There is a sentence on Wikipedia about Kabbalah, but unfortunately, there are no sources for it, and I would like to know the sources (if they exist).

The sentence says: "Among the problems considered in the Hebrew Kabbalah is the theological issue of the nature and origin of evil." In the views of some Kabbalists, this conceives "evil" as a "quality of God," asserting that negativity enters into the essence of the Absolute.

Does someone know who those Kabbalists are?


  • Evil as we know it also comes from G_d. It just so happens that we perceive it as bad, whereas in reality it is for a greater good. It is not a quality of G_d. It COULD be argued that evil is a sub sub sub sub category of the sefirah of Gevurah. All good and 'evil' come from him. My sources: Tanya of the Alter Rebbe. May 8 at 12:40
  • @MarsSojourner there are two types of evil, one that is just the absence of light, and one that is created darkness. I think chassidus says that this second evil is created by Hashem, but doesn't say it is "part of His Essence". So I am interested in this question as it seems to be saying something other than Tanya
    – Rabbi Kaii
    May 8 at 13:22
  • @RabbiKaii Where does it state that an absence of light, means it is evil? May 8 at 14:09
  • @MarsSojourner sorry don't have any sources to hand right now, however it's not controversial. For e.g. the first chapter talks about the 4 "evil" elements of the animal soul, but defines them as not sinful. Ra in this case just means obscurity of Hashem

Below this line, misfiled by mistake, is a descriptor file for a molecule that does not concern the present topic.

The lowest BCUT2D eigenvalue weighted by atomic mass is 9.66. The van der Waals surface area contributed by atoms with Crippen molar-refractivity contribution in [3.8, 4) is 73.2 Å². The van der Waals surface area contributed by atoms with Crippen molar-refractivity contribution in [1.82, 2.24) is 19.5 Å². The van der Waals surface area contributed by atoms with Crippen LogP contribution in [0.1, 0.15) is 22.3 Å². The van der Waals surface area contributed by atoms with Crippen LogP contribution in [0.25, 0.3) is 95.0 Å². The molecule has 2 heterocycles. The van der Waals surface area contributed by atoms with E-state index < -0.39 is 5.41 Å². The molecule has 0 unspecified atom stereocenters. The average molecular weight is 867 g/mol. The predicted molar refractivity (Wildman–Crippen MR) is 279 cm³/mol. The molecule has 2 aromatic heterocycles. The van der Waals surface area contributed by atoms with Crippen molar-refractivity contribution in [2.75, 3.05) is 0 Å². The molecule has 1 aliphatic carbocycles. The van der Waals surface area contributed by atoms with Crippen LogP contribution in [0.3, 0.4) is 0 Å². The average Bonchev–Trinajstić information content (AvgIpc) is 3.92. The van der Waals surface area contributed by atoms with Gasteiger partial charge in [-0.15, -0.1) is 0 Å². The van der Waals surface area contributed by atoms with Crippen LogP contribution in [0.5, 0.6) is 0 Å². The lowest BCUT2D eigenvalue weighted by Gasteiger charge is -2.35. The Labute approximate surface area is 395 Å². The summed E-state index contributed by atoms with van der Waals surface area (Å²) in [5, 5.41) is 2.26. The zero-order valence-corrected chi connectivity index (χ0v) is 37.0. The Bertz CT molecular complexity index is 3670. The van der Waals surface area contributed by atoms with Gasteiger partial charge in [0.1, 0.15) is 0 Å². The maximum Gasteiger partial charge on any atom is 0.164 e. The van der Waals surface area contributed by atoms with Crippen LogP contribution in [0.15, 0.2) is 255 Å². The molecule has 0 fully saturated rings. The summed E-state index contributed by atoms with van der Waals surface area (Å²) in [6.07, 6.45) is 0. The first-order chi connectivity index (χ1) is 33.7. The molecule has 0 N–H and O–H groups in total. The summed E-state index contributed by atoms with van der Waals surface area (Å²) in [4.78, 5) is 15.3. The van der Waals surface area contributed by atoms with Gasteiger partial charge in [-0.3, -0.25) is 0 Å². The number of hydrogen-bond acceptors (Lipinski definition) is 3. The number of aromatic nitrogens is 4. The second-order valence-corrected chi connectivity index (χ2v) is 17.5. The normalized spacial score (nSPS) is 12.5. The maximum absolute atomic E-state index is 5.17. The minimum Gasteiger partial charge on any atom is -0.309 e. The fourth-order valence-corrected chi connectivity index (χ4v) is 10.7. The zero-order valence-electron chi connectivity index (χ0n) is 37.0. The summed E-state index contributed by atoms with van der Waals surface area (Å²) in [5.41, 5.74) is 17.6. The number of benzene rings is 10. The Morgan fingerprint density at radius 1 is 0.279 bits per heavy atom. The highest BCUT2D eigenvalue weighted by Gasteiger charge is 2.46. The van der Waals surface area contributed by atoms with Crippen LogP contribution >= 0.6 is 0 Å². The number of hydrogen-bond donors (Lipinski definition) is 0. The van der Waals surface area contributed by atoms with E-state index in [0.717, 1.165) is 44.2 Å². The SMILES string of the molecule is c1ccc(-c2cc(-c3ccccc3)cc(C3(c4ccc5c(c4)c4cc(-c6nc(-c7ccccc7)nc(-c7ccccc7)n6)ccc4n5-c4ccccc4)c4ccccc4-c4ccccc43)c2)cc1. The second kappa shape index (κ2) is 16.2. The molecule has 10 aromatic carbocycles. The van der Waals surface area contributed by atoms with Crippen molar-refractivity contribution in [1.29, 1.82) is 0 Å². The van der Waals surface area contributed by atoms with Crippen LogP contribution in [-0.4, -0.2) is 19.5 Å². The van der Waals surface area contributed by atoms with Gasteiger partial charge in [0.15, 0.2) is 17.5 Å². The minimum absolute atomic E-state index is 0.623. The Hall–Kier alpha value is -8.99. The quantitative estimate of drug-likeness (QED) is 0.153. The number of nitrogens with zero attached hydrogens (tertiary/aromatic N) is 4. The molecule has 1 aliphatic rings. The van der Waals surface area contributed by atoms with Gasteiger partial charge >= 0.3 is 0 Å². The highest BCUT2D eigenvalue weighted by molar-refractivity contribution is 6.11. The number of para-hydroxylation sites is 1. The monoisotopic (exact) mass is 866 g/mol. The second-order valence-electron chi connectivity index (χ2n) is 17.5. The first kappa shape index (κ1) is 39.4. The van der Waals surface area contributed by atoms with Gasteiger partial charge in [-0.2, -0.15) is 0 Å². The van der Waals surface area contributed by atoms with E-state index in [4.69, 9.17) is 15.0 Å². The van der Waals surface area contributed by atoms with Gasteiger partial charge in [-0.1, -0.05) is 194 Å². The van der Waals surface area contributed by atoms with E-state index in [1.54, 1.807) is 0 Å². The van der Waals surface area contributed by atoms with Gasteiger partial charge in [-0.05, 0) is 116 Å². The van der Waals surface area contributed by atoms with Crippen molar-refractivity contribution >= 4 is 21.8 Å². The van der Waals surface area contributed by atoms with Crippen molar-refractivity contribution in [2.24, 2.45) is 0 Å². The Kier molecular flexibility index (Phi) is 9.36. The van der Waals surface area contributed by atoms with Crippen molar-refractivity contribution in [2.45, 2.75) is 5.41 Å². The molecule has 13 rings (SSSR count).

– Rabbi Kaii
    May 8 at 14:16
  • Which sefer are you referring to ? May 8 at 14:17

1 Answer 1


Many meukablim talk about what it means for things to be "bad" (for example, is evil an objective concept? do things merely appear evil but really they are good? or is "evil" just a good thing that is being misused?) and how things became/become "bad." From what I have seen these deal more with evil as an abstract concept and less with "why do bad things happen to good people" type questions. Three examples that come to mind are: Shaarei Kedusah of Rav Chaim Vital (especially the first part); The Sod HaNachas of Rabbi Joseph ben Avraham Gikatilla; and the introduction to Tolaat Yaakov of Rabbi Meir ibn Gabbai. You can also find some discussion of these topics in hassidic literature, for example it's probably discussed in the main volume of Siftei Chein.

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